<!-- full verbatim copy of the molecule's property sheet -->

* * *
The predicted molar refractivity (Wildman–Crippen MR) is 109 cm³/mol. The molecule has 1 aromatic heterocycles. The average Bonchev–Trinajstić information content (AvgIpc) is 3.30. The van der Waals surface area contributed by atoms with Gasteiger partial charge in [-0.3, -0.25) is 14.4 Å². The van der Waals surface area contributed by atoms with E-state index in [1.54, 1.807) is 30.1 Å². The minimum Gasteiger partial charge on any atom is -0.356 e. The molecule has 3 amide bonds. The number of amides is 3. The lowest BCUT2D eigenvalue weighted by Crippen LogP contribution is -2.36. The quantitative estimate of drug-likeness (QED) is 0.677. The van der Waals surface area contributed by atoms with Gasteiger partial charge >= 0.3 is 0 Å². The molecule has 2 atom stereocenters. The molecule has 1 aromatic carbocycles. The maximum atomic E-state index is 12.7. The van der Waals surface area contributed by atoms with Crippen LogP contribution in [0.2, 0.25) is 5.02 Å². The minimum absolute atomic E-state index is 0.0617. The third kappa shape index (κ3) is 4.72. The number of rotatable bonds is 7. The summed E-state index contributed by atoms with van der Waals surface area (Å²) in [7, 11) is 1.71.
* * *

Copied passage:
The predicted molar refractivity (Wildman–Crippen MR) is 109 cm³/mol. The molecule has 1 aromatic heterocycles. The average Bonchev–Trinajstić information content (AvgIpc) is 3.30. The van der Waals surface area contributed by atoms with Gasteiger partial charge in [-0.3, -0.25) is 14.4 Å². The van der Waals surface area contributed by atoms with E-state index in [1.54, 1.807) is 30.1 Å². The minimum Gasteiger partial charge on any atom is -0.356 e. The molecule has 3 amide bonds. The number of amides is 3. The lowest BCUT2D eigenvalue weighted by Crippen LogP contribution is -2.36. The quantitative estimate of drug-likeness (QED) is 0.677. The van der Waals surface area contributed by atoms with Gasteiger partial charge >= 0.3 is 0 Å². The molecule has 2 atom stereocenters. The molecule has 1 aromatic carbocycles. The maximum atomic E-state index is 12.7. The van der Waals surface area contributed by atoms with Crippen LogP contribution in [0.2, 0.25) is 5.02 Å². The minimum absolute atomic E-state index is 0.0617. The third kappa shape index (κ3) is 4.72. The number of rotatable bonds is 7. The summed E-state index contributed by atoms with van der Waals surface area (Å²) in [7, 11) is 1.71.